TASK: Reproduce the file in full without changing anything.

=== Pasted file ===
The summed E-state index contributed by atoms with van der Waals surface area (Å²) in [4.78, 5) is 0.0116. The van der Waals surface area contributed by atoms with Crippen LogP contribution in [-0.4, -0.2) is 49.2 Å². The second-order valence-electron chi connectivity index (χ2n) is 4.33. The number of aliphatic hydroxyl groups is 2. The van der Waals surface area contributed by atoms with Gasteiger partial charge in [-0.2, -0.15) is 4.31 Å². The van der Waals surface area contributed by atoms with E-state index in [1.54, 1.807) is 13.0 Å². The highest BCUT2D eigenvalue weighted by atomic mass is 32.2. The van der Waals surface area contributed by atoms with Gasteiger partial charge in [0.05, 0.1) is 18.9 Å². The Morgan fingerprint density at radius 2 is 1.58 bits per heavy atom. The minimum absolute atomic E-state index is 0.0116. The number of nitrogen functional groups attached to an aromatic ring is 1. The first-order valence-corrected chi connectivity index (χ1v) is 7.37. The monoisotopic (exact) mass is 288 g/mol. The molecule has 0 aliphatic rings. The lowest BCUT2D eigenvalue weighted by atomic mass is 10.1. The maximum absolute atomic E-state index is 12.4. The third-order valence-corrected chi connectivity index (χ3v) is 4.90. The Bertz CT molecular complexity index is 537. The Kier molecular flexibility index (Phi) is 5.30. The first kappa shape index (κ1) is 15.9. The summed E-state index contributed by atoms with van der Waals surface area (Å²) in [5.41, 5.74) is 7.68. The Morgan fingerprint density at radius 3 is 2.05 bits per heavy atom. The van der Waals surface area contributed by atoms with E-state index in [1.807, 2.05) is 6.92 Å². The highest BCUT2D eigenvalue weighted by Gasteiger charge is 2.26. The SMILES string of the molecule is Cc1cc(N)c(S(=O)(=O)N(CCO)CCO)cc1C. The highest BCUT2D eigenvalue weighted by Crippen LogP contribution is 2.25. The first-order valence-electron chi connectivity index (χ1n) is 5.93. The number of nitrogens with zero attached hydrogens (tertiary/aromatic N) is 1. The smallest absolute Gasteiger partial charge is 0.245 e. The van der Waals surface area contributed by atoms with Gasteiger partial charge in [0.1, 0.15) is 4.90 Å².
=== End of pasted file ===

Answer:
The summed E-state index contributed by atoms with van der Waals surface area (Å²) in [4.78, 5) is 0.0116. The van der Waals surface area contributed by atoms with Crippen LogP contribution in [-0.4, -0.2) is 49.2 Å². The second-order valence-electron chi connectivity index (χ2n) is 4.33. The number of aliphatic hydroxyl groups is 2. The van der Waals surface area contributed by atoms with Gasteiger partial charge in [-0.2, -0.15) is 4.31 Å². The van der Waals surface area contributed by atoms with E-state index in [1.54, 1.807) is 13.0 Å². The highest BCUT2D eigenvalue weighted by atomic mass is 32.2. The van der Waals surface area contributed by atoms with Gasteiger partial charge in [0.05, 0.1) is 18.9 Å². The Morgan fingerprint density at radius 2 is 1.58 bits per heavy atom. The minimum absolute atomic E-state index is 0.0116. The number of nitrogen functional groups attached to an aromatic ring is 1. The first-order valence-corrected chi connectivity index (χ1v) is 7.37. The monoisotopic (exact) mass is 288 g/mol. The molecule has 0 aliphatic rings. The lowest BCUT2D eigenvalue weighted by atomic mass is 10.1. The maximum absolute atomic E-state index is 12.4. The third-order valence-corrected chi connectivity index (χ3v) is 4.90. The Bertz CT molecular complexity index is 537. The Kier molecular flexibility index (Phi) is 5.30. The first kappa shape index (κ1) is 15.9. The summed E-state index contributed by atoms with van der Waals surface area (Å²) in [5.41, 5.74) is 7.68. The Morgan fingerprint density at radius 3 is 2.05 bits per heavy atom. The van der Waals surface area contributed by atoms with E-state index in [1.807, 2.05) is 6.92 Å². The highest BCUT2D eigenvalue weighted by Gasteiger charge is 2.26. The SMILES string of the molecule is Cc1cc(N)c(S(=O)(=O)N(CCO)CCO)cc1C. The highest BCUT2D eigenvalue weighted by Crippen LogP contribution is 2.25. The first-order valence-electron chi connectivity index (χ1n) is 5.93. The number of nitrogens with zero attached hydrogens (tertiary/aromatic N) is 1. The smallest absolute Gasteiger partial charge is 0.245 e. The van der Waals surface area contributed by atoms with Gasteiger partial charge in [0.1, 0.15) is 4.90 Å².